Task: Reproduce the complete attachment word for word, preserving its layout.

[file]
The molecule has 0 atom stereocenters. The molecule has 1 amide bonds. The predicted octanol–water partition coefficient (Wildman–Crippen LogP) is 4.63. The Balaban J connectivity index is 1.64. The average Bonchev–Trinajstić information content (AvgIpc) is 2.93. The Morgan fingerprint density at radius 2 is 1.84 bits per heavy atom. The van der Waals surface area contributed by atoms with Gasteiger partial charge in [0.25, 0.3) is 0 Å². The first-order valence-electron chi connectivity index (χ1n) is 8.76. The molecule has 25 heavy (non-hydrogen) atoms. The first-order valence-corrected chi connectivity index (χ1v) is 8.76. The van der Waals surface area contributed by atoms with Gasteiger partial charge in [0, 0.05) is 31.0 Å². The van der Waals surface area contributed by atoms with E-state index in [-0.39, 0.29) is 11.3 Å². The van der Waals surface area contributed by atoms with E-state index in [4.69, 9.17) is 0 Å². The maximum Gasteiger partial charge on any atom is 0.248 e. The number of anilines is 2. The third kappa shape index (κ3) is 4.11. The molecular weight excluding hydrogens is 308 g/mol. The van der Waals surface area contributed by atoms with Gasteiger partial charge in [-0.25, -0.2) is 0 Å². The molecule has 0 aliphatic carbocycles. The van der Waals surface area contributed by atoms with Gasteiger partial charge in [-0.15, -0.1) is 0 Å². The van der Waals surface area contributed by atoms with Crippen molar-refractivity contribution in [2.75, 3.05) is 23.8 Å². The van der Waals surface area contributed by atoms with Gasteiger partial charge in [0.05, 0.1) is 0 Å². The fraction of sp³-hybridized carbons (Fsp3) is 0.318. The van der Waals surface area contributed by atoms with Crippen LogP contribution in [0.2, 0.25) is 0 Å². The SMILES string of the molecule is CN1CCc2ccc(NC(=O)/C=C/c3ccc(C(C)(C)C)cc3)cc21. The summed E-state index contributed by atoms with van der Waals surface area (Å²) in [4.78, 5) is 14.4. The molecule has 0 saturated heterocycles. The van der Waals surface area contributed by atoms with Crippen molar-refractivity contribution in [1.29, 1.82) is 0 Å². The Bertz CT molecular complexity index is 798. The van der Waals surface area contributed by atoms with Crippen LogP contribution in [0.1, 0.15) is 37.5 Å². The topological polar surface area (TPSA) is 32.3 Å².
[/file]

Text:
The molecule has 0 atom stereocenters. The molecule has 1 amide bonds. The predicted octanol–water partition coefficient (Wildman–Crippen LogP) is 4.63. The Balaban J connectivity index is 1.64. The average Bonchev–Trinajstić information content (AvgIpc) is 2.93. The Morgan fingerprint density at radius 2 is 1.84 bits per heavy atom. The van der Waals surface area contributed by atoms with Gasteiger partial charge in [0.25, 0.3) is 0 Å². The first-order valence-electron chi connectivity index (χ1n) is 8.76. The molecule has 25 heavy (non-hydrogen) atoms. The first-order valence-corrected chi connectivity index (χ1v) is 8.76. The van der Waals surface area contributed by atoms with Gasteiger partial charge in [0, 0.05) is 31.0 Å². The van der Waals surface area contributed by atoms with E-state index in [-0.39, 0.29) is 11.3 Å². The van der Waals surface area contributed by atoms with E-state index in [4.69, 9.17) is 0 Å². The maximum Gasteiger partial charge on any atom is 0.248 e. The number of anilines is 2. The third kappa shape index (κ3) is 4.11. The molecular weight excluding hydrogens is 308 g/mol. The van der Waals surface area contributed by atoms with Gasteiger partial charge in [-0.25, -0.2) is 0 Å². The molecule has 0 aliphatic carbocycles. The van der Waals surface area contributed by atoms with Gasteiger partial charge in [-0.15, -0.1) is 0 Å². The van der Waals surface area contributed by atoms with Crippen molar-refractivity contribution in [2.75, 3.05) is 23.8 Å². The van der Waals surface area contributed by atoms with Gasteiger partial charge in [0.05, 0.1) is 0 Å². The fraction of sp³-hybridized carbons (Fsp3) is 0.318. The van der Waals surface area contributed by atoms with Crippen LogP contribution in [0.2, 0.25) is 0 Å². The SMILES string of the molecule is CN1CCc2ccc(NC(=O)/C=C/c3ccc(C(C)(C)C)cc3)cc21. The summed E-state index contributed by atoms with van der Waals surface area (Å²) in [4.78, 5) is 14.4. The molecule has 0 saturated heterocycles. The van der Waals surface area contributed by atoms with Crippen molar-refractivity contribution in [1.29, 1.82) is 0 Å². The Bertz CT molecular complexity index is 798. The van der Waals surface area contributed by atoms with Crippen LogP contribution in [0.1, 0.15) is 37.5 Å². The topological polar surface area (TPSA) is 32.3 Å².